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Debates on the Measurement of Global Poverty$
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Sudhir Anand, Paul Segal, and Joseph E. Stiglitz

Print publication date: 2010

Print ISBN-13: 9780199558032

Published to Oxford Scholarship Online: May 2010

DOI: 10.1093/acprof:oso/9780199558032.001.0001

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The Debate on Globalization, Poverty, and Inequality: Why Measurement Matters 1

The Debate on Globalization, Poverty, and Inequality: Why Measurement Matters 1

(p.25) 2 The Debate on Globalization, Poverty, and Inequality: Why Measurement Matters1
Debates on the Measurement of Global Poverty

Martin Ravallion

Oxford University Press

Markedly different claims have been heard within the development community about how much progress is being made against poverty and inequality in the current period of globalization. This chapter provides a nontechnical overview of the conceptual and methodological issues underlying these conflicting claims. It argues that the dramatically differing positions taken in this debate often stem from differences in the concepts and definitions used, and differences in data sources and measurement assumptions. These differences are often hidden from view in the debate, but they need to be considered carefully if one is to properly interpret the evidence. The best available evidence suggests that if the rate of progress against absolute poverty in the developing world in the 1990s is maintained, then the Millennium Development Goal of halving the 1990 aggregate poverty rate by 2015 will be achieved on time in the aggregate, though not in all regions. The chapter concludes with some observations on the implications for the more policy-oriented debates on globalization and pro-poor growth.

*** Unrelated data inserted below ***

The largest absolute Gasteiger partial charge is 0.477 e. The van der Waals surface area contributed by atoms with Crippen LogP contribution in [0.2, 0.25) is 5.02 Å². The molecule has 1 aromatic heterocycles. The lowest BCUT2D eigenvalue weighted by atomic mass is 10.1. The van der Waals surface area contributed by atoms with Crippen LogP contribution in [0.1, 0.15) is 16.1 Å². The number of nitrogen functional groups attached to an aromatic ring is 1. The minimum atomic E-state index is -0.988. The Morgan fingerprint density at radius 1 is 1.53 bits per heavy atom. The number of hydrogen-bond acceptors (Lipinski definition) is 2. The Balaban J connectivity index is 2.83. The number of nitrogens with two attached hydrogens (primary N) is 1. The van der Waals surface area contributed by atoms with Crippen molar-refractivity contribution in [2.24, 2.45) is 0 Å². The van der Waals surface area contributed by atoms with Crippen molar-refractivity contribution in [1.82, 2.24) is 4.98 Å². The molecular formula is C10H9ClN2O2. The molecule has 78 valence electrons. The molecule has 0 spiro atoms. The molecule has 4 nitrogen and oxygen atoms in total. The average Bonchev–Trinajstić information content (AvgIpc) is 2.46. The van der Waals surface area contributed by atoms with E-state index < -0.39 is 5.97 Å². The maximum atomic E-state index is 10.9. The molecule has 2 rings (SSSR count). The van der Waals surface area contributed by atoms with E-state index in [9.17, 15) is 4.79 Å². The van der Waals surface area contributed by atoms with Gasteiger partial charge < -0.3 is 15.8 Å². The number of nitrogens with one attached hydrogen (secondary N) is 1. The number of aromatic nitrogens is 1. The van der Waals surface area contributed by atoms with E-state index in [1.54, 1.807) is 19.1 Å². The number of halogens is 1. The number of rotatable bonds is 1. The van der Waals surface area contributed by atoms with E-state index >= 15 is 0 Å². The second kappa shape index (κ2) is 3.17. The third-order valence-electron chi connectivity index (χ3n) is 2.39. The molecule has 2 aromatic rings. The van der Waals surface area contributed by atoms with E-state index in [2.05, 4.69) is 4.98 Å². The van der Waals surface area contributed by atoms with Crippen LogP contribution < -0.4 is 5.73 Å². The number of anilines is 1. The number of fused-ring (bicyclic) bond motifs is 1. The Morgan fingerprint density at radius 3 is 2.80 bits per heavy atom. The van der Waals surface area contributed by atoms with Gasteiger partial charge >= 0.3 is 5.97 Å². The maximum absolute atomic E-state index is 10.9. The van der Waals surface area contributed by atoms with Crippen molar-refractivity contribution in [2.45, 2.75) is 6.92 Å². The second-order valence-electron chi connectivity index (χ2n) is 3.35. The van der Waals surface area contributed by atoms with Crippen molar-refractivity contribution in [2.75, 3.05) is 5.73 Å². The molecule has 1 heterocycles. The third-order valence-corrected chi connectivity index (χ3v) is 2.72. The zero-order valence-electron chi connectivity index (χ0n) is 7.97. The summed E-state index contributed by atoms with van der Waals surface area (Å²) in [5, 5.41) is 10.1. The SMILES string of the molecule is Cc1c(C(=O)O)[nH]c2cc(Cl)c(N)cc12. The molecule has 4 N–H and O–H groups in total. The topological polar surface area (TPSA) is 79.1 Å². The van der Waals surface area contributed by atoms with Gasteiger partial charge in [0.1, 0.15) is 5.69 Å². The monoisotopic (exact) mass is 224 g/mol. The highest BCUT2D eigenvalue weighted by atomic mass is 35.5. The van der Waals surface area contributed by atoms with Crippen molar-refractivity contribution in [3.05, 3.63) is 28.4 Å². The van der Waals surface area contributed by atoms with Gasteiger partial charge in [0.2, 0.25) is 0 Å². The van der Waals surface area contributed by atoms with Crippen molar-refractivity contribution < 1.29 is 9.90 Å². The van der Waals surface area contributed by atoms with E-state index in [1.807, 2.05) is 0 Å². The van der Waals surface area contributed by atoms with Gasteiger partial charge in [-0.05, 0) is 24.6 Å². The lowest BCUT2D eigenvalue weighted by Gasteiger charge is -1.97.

Keywords:   global poverty, inequality, Millennium Development Goals, data sources, pro-poor growth

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